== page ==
The cut of beef you see below is called une côte de bœuf in French. It's a rib steak — what would be called a rib-eye steak or entrecôte if it didn't still have the rib bone attached. We cooked a rib steak in the oven for lunch a couple of days ago.
The label on the package specifies that the beef is « Type : Laitier », « Catégorie : Jeune Bovin », and « Origine : France ». It also identifies the slaughterhouse where the animal was butchered, and of course the day on which it was packaged, the date by which it should be consumed, and its weight (just over one kilogram, in this case).
We cooked it in the oven. I set the temperature at about 230ºC (about 450ºF) with bottom heat only and the convection fan going. I set a heavy steel frying pan on the bottom rack of the oven and let it heat up until it was burning hot.
When the pan was ready and the oven was up to temperature, I seasoned the steak with salt and pepper. Then I drizzled some vegetable oil into the hot pan in the oven and put the rib steak in to sear the meat on one side, about 5 minutes, in the hot oven.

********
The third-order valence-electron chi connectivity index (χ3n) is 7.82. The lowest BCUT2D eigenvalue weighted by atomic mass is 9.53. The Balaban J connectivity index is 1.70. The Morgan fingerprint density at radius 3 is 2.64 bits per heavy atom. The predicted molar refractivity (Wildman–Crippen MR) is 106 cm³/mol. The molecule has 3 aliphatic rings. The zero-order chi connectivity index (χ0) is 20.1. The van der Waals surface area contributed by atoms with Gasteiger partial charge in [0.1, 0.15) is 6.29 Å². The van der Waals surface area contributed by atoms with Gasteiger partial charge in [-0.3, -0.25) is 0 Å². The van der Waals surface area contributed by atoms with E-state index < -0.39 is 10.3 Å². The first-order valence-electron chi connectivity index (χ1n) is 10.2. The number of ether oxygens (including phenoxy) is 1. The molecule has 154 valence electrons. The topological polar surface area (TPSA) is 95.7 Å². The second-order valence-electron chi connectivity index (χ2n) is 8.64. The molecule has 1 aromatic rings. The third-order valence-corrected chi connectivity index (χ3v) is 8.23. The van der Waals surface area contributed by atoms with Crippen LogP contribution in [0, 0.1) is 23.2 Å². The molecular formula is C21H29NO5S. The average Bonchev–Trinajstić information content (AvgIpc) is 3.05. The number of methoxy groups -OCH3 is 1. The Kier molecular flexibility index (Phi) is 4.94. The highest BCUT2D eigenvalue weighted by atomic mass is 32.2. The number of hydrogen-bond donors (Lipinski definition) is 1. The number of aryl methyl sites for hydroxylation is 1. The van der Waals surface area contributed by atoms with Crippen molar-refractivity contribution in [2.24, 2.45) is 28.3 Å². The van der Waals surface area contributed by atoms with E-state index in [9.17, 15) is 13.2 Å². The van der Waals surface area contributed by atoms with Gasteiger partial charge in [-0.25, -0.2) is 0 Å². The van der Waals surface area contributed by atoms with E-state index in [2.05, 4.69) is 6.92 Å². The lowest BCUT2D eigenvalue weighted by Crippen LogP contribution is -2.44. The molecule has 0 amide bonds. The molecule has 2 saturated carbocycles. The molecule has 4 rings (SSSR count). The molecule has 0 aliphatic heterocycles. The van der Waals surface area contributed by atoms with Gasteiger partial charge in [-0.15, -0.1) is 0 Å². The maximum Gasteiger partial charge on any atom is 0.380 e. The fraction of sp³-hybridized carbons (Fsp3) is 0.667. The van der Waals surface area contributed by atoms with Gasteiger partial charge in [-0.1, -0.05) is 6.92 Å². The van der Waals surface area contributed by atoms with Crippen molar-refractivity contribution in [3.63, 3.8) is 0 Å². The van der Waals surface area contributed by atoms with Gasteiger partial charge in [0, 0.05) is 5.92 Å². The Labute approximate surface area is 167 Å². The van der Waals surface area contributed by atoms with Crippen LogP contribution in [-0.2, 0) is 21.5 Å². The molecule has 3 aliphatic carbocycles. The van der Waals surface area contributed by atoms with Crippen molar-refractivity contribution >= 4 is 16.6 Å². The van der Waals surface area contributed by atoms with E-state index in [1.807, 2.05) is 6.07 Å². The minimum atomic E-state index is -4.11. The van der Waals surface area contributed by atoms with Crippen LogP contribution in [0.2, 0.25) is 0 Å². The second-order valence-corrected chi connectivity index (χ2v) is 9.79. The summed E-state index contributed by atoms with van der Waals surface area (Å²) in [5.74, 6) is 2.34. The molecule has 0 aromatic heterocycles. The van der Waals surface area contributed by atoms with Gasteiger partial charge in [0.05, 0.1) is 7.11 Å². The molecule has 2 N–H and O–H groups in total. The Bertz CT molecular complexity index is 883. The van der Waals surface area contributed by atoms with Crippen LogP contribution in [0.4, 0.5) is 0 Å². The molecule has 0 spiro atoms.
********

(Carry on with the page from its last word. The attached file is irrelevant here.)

At that point, I turned the steak over to sear on the other side for five minutes before turning the oven down to 200ºC (395ºF). I let the steak cook for 20 minutes or so at that temperature. We wanted the meat to be medium rare.
Medium rare is what we got. It was tender and juicy — really delicious. We ate it with some sauteed mushrooms, some lima beans (a.k.a. butter beans or baby lima beans) that I brought back from the U.S., and some bread from the village baker — washing it all down with some red Loire Valley wine, of course.
I don't know how beef could be much better than this steak was. And it cost us 9.95 € per kilogram, or just less than $5.00 U.S. per pound at today's exchange rate.